To make health care coverage more affordable, the nation must address the soaring cost of medical care that continues to rise at an unsustainable rate. Research shows that higher health care spending is a result of higher health care prices.
For consumers who choose to seek care out-of-network, our latest survey shows that the charges billed by some out-of-network providers can exceed several hundred or several thousand percent of what Medicare would reimburse for the same service in the same area.
Protecting consumers from runaway charges billed by some out-of-network physicians is an important policy issue at a time of major economic challenges and a national debate surrounding the affordability of health care.
This report provides a snapshot, state-by-state, of exorbitant charges billed by some out-of-network physicians in the 30 largest states by population. Our survey further indicated that health plans and their members routinely receive bills from physicians that are 10 to 20, or sometimes nearly 100 times higher than Medicare would allow. It illustrates the value of provider networks and a pressing problem faced by consumers who want affordable, meaningful access to out-of-network providers.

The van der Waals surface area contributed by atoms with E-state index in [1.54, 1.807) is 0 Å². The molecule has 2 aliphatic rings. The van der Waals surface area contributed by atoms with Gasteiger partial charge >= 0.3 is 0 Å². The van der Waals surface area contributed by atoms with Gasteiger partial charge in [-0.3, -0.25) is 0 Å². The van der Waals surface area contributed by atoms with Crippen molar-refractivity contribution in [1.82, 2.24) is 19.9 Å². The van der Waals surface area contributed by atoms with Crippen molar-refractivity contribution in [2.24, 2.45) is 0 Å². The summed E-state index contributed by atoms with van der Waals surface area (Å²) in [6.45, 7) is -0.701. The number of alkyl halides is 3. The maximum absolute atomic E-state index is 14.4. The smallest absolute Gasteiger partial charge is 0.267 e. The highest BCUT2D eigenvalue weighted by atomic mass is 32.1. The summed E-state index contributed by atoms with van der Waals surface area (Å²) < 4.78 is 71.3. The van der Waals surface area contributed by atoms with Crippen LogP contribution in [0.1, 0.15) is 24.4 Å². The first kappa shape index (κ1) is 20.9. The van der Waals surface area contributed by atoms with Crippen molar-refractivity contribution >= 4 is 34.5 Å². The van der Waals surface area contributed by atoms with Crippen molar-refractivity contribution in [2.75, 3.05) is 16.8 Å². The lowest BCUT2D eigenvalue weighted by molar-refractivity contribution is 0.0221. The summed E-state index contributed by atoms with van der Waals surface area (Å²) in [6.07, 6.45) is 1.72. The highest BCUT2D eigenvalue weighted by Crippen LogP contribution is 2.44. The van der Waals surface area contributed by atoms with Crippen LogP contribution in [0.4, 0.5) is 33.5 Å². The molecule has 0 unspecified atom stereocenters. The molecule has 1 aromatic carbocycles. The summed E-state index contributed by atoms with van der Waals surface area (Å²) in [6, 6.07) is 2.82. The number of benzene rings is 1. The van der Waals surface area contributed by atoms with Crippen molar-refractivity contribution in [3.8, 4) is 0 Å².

Consumers incur very high expenses when out-of-network physicians “balance bill.” As is oftentimes the case when out-of-network physicians charge the difference back to the consumer, the cost can be enormous and further limits consumers’ access to affordable care. This detracts from the ability of health plans to offer affordable access to out-of-network providers for those consumers who want the advantages of a network, but also wish to have a coverage option for out-of-network providers they may wish to use.
One tool that health insurance plans use to improve quality and make health care more affordable for consumers is the establishment of high quality provider networks. By selectively contracting with credentialed providers, health plans ensure consumers affordable access to a wide choice of high-quality doctors and hospitals. Nationally, approximately 88 percent of all claims were paid on an in-network basis in 2011.
Consumers see measurable savings when they visit contracted providers because in-network physicians are generally prohibited from charging patients the difference between billed charges and a negotiated rate. Also, consumers who receive services from in-network providers typically have lower cost-sharing obligations. Over the decades, this has saved consumers billions of dollars in out-of-pocket costs and premiums.